A+ A-
Interactions between Russia and Jordan in the Middle East

This working paper by Dr. Elena Melkumyan, Professor for the Department of Oriental Studies in the Russian State University for Humanities, was presented at the conference, "Jordan in a Changing Regional Environment: Scenarios for the Next Phase" - organized by Al- Quds Center for Political Studies from 4-6 November 2017 in Amman, Jordan, at the Royal Amman Hotel.

The paper discusses Jordan as a consistent partner to Russian in the Middle East region. It acknowledges that Jordan is not the most important for Russian strategic interests, stating that the countries do, however, have historically good relations, which were characterized by Russian leaders as, "Friendly and based on common interests.”

The paper affirms that official visits of the high representatives of both states have been frequent and occur on all levels – visits by the heads of states include Putin’s visit in 2012, and the visits of King Abdullah II, the last of which was in January 2017. Permanent contact has also been maintained between Ministers of Foreign Affair ‒ Sergey Lavrov and Ayman Safadi. In the current circumstances, Amman and Moscow need each other politically and militarily, rather than as economic partners.

The agenda of the bilateral relationship of the countries has been mostly limited to political dialogue and very modest trade deals (the contribution of Jordan to Russian foreign trade in 2016 consisted of only 0.0373%). However, talks on defense cooperation have been notable. Since 2000, Moscow and Amman have signed a number of arms deals, including on Igla portable air defense system and Kornet anti-tank system. Additionally, Russia and Jordan are eager to implement economic agreements, including joint projects in energy, as well as agreements to develop tourism, and cultural and humanitarian exchanges.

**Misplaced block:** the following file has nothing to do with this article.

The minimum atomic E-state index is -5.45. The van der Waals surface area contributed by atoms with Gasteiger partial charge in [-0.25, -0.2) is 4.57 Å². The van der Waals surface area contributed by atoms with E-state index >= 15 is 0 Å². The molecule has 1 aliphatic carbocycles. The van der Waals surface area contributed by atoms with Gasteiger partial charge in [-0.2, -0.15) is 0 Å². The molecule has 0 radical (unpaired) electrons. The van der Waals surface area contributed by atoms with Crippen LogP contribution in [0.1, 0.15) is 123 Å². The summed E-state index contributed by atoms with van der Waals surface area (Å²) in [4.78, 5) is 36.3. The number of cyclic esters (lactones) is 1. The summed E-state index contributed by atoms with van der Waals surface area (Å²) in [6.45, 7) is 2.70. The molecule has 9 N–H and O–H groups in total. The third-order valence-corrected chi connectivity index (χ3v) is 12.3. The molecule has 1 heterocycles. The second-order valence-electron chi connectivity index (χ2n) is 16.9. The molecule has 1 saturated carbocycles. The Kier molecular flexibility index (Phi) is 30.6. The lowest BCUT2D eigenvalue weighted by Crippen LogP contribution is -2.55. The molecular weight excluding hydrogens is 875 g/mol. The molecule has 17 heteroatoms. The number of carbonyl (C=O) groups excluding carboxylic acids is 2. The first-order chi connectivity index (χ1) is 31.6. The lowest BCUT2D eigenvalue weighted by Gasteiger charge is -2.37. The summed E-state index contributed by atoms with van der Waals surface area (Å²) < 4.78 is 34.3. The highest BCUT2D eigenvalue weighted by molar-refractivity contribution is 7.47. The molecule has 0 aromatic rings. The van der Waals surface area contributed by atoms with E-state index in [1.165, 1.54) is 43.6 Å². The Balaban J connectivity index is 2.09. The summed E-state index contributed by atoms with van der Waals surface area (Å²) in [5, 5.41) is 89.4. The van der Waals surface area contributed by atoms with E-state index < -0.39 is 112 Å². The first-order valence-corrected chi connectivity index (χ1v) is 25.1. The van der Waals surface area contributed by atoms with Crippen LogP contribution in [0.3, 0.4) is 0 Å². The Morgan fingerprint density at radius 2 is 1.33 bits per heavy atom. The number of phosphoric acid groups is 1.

The Middle East Peace Process has always been in the agenda of Russian-Jordanian negotiations. Both countries have similar positions in this area, confirming their unwavering commitment to the two-state-solution to the Palestinian issue under a universally recognized international legal framework, including the Arab Peace Initiative, and the need to launch sustainable Israeli-Palestinian talks without delay.

Russia and Jordan have agreed to bolster cooperation to fight against terrorism. Russian Foreign Minister Sergey Lavrov said after talks with his Jordanian counterpart Ayman Al Safadi: “We have agreed to boost coordination in the fight against terrorism and extremism, and moreover Jordan and Russia have a common understanding as to how this must be done, without any ambiguity, without double standards, and without attempts to use anti-extremist-fight slogans for interference in internal affairs of sovereign states, and such attempts shall take place.”

The conflict in Syria created a whole new context for the relations between Russia and Jordan. Despite differences in their goals and positions, Russia and Jordan have a shared desire to stop the bloodshed in Syria, settle humanitarian problems and launch the process of a political settlement in line with the UN Security Council resolution. They also have consensus on a need to comply with Security Council demands to respect sovereignty and territorial integrity of Syria and to give the Syrian people a possibility to themselves shape the future of their country.